Of the spirit of Parisian Gentleman

Of the spirit of Parisian Gentleman

This article is an update of a piece published on PG in 2012.

Although only in existence for a few years now, PG has already been considered as a pioneering leader in its field of expertise. This is thanks to the compounded effect of the time distortion caused by spellbinding speeds on the internet, as well as the newfound passion of gents for the topic of personal style…

You’ve probably noticed that it seems that 48 hours cannot go by without the emergence of a new “expert” blog. This would be fantastic, were those new voices genuinely learned on the subject or at the very least, speaking on a stance not nearly so pretentious.

Without tarring them all with the same brush, as I certainly don’t want to sound like I’m ranting too much, I am saddened to see that their “specialist” stance all too often conceals a philistine state of mind, such as those who go as far as to rip into bespoke tailoring institutions without having personally ever experienced them, to the point of not even setting foot inside the workshops they so vehemently clobber.

Hugo Jacomet Parisian Gentleman

He who drives a Smart (as I have at times) is bound to induce a smile when he so swiftly bashes the Aston Martin or the Ferrari, without ever driving it, albeit on the “expert” advice of Bentley or Maserati lovers.

Fueling the fire is, among others, Tumblr and Instagram, with their multiplicity of posts comprised exclusively of photos and reposts, mostly devoid of any caption or editorial effort. This begs the conclusion that the increasing interest of men for their style is, at least in part, influenced by such loose excess and snake oil sellers eager to make a fast buck.

Yet, Parisian Gentleman tries to continue resonating above the white noise of the visual overflow with the enduring belief that masculine elegance reaches far beyond clothes. Thus, a journal as ours must continue to impose upon itself theoretical consistency and perpetual perspective (while resisting the temptation of selling glasses, socks, ties or pocket squares like so many others….)


Let’s admit it: if elegance boiled down to a mere catalogue of more or less reasonably mastered notions on cuts and fabrics, it would be lacking of any depth of interest, at least in the long run.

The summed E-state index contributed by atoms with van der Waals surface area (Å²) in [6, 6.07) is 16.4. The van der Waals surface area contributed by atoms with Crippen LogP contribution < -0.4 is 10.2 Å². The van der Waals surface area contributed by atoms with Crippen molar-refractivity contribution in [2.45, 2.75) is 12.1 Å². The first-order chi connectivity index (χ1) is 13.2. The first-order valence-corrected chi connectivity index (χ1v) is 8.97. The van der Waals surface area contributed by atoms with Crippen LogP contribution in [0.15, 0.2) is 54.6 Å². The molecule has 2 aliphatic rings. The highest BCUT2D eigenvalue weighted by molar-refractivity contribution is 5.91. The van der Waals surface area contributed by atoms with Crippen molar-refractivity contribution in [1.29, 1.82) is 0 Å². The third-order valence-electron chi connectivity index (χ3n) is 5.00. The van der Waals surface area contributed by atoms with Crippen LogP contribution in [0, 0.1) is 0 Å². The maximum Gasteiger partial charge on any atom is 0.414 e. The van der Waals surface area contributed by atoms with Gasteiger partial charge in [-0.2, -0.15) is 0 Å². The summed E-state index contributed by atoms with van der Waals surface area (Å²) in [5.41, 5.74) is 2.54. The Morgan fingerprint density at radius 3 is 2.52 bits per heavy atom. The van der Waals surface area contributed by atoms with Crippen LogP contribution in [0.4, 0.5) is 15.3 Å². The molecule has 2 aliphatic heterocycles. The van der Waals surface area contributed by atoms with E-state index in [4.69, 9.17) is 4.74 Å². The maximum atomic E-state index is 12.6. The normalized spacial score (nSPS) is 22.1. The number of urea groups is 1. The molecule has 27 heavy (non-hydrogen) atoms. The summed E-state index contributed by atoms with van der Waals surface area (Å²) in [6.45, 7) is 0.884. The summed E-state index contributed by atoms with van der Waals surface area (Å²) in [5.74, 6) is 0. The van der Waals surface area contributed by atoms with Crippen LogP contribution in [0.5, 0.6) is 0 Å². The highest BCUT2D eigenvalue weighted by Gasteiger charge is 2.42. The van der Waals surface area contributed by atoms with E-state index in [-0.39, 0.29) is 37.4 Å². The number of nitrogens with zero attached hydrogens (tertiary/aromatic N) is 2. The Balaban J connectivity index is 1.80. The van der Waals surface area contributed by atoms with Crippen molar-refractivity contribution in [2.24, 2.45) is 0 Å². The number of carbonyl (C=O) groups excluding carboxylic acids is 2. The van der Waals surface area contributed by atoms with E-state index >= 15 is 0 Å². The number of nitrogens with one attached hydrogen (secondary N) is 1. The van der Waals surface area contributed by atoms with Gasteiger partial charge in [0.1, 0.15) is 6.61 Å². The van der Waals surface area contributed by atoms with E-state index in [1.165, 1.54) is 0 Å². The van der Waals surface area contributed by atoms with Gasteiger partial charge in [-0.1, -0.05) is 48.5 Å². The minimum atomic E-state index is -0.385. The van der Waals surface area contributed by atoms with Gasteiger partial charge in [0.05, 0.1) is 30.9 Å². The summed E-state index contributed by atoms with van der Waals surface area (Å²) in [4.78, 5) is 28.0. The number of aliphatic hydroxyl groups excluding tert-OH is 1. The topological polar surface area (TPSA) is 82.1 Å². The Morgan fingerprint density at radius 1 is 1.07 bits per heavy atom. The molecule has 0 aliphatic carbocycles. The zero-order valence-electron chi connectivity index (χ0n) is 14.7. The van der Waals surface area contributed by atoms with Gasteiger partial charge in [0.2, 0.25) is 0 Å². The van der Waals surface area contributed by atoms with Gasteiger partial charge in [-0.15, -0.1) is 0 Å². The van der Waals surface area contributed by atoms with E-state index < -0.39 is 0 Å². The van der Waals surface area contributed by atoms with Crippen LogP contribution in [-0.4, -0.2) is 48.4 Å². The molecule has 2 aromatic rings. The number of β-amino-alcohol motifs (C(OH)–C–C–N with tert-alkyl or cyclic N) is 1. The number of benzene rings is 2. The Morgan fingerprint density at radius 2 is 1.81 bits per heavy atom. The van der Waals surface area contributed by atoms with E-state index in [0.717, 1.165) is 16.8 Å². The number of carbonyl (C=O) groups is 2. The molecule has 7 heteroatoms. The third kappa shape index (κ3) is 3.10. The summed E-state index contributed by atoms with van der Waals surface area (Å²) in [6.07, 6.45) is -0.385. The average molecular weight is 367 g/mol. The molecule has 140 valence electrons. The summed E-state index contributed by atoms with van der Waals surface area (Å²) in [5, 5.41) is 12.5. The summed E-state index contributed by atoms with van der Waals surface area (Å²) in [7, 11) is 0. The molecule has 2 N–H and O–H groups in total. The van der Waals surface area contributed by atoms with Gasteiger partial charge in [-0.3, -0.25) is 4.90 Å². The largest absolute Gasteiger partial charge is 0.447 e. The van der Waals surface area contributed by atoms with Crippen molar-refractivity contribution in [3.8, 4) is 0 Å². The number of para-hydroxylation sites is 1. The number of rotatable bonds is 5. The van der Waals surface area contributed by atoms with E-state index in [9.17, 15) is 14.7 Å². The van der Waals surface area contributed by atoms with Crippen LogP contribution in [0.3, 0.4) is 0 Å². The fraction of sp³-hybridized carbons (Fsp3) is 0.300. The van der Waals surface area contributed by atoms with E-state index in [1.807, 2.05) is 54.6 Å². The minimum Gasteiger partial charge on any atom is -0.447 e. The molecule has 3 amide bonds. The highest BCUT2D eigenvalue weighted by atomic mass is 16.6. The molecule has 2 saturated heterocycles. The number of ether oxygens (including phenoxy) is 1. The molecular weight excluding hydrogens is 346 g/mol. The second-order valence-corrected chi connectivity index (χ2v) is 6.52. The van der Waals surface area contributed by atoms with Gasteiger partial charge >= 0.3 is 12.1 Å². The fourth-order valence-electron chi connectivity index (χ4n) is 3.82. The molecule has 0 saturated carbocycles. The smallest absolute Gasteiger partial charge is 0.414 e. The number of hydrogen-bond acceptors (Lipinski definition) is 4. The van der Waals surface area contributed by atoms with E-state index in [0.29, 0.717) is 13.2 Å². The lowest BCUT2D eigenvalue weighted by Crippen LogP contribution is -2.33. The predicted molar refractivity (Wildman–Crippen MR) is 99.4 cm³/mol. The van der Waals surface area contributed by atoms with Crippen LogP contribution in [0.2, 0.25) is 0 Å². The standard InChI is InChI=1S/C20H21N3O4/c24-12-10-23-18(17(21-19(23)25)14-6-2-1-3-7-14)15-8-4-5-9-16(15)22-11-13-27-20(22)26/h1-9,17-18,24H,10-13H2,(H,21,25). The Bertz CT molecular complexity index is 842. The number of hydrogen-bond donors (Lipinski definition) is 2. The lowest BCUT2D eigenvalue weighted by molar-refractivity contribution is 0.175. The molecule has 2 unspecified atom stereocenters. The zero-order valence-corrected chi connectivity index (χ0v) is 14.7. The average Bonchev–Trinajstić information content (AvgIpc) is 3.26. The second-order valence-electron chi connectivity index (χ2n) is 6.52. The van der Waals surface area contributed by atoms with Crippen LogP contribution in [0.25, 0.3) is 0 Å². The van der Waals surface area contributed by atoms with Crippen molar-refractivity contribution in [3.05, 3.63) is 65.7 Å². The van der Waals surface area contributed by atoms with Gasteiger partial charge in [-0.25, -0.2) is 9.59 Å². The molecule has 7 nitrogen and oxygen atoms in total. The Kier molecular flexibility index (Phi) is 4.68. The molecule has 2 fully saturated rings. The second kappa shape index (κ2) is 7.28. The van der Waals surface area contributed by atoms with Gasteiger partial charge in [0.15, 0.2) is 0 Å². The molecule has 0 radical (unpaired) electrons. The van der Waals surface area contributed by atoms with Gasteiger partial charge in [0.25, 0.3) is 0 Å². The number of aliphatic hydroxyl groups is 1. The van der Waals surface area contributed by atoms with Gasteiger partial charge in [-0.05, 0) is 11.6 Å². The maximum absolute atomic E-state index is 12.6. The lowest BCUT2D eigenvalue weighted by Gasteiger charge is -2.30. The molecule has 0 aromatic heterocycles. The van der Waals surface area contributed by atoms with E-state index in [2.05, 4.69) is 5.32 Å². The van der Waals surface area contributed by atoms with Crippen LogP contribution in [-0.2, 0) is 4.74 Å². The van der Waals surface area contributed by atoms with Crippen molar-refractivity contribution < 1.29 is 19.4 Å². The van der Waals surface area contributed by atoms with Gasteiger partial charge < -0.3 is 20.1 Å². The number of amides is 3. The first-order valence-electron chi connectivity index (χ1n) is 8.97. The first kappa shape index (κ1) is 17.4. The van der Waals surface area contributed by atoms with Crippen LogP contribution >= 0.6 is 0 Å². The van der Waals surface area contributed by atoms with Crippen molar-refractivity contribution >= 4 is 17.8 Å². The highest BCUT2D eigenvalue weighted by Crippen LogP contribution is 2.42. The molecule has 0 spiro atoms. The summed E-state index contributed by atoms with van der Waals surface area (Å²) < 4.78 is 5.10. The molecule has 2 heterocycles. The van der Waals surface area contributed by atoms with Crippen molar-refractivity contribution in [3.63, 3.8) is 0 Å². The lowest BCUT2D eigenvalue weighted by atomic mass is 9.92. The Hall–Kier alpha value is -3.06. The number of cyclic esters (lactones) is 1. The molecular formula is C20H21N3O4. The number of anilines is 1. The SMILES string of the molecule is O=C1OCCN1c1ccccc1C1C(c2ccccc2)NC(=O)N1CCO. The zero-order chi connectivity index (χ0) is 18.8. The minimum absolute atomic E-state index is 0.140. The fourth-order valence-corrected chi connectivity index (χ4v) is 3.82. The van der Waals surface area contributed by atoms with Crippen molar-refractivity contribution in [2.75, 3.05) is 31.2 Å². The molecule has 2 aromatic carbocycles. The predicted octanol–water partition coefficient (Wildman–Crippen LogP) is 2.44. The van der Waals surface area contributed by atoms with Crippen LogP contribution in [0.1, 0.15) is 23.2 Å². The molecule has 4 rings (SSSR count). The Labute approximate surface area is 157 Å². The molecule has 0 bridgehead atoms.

Gentlemen, you understand that personal elegance is not futile nor ancillary or something to be exploited, nor can it be properly explored without a genuine mise en abyme or, at least, awareness of the chatter that surrounds us.

In fact, as it has been very well explained in the now defunct Revue Philosophique de la France et de l’Étranger—while elegance may be considered as futile, as a second-class beauty, or even as a signal of caste (especially nowadays), “it is quite remarkable that it is called upon to display many kinds of superiorities”.

Unfortunately, for he who abhors pretence and oxymorons, elegance quickly shows its formidable paradoxical colours: it denotes both fortitude and ease, is both stiff and graceful, exacting yet blurred, plain yet floral, reflecting modesty and prance…it is not only the attribute, but also the gesture.

Greg Jacomet Parisian Gentleman

Hence, the lines blur as we explore the heterogeneous yet strongly interconnected blend of charm, sociability, aesthetics, technique and even personal ethics.

Breathing clarity into such an interconnected opulence requires a cataloguing of elegances to enhance the sometimes soulless cataloguing of garments.

Peeling away the layers in order to find the bud of elegance and style requires tapping into human diversity, a subject that is, by definition, not possible to reduce strictly through dialectics or the act of thinking, but which is so fulfilling  to ponder.

And that is the spirit of Parisian Gentleman.

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